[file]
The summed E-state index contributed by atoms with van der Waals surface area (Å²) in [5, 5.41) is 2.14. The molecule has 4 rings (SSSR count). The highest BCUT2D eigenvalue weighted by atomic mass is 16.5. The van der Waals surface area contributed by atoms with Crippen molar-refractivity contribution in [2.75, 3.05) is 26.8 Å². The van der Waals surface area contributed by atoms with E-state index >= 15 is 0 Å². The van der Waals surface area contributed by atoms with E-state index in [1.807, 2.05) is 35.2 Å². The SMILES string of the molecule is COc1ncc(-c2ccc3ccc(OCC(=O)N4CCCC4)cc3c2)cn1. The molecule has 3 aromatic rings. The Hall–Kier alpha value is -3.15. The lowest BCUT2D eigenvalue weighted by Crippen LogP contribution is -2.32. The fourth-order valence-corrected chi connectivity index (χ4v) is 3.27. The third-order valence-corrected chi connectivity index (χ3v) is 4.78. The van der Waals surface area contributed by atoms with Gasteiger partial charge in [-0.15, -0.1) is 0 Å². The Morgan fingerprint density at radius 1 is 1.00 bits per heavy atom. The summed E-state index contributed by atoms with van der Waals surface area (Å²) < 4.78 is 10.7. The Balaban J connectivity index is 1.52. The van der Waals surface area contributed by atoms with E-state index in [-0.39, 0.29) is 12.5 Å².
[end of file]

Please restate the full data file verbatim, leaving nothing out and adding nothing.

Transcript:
The summed E-state index contributed by atoms with van der Waals surface area (Å²) in [5, 5.41) is 2.14. The molecule has 4 rings (SSSR count). The highest BCUT2D eigenvalue weighted by atomic mass is 16.5. The van der Waals surface area contributed by atoms with Crippen molar-refractivity contribution in [2.75, 3.05) is 26.8 Å². The van der Waals surface area contributed by atoms with E-state index >= 15 is 0 Å². The van der Waals surface area contributed by atoms with E-state index in [1.807, 2.05) is 35.2 Å². The SMILES string of the molecule is COc1ncc(-c2ccc3ccc(OCC(=O)N4CCCC4)cc3c2)cn1. The molecule has 3 aromatic rings. The Hall–Kier alpha value is -3.15. The lowest BCUT2D eigenvalue weighted by Crippen LogP contribution is -2.32. The fourth-order valence-corrected chi connectivity index (χ4v) is 3.27. The third-order valence-corrected chi connectivity index (χ3v) is 4.78. The van der Waals surface area contributed by atoms with Gasteiger partial charge in [-0.15, -0.1) is 0 Å². The Morgan fingerprint density at radius 1 is 1.00 bits per heavy atom. The summed E-state index contributed by atoms with van der Waals surface area (Å²) < 4.78 is 10.7. The Balaban J connectivity index is 1.52. The van der Waals surface area contributed by atoms with E-state index in [-0.39, 0.29) is 12.5 Å².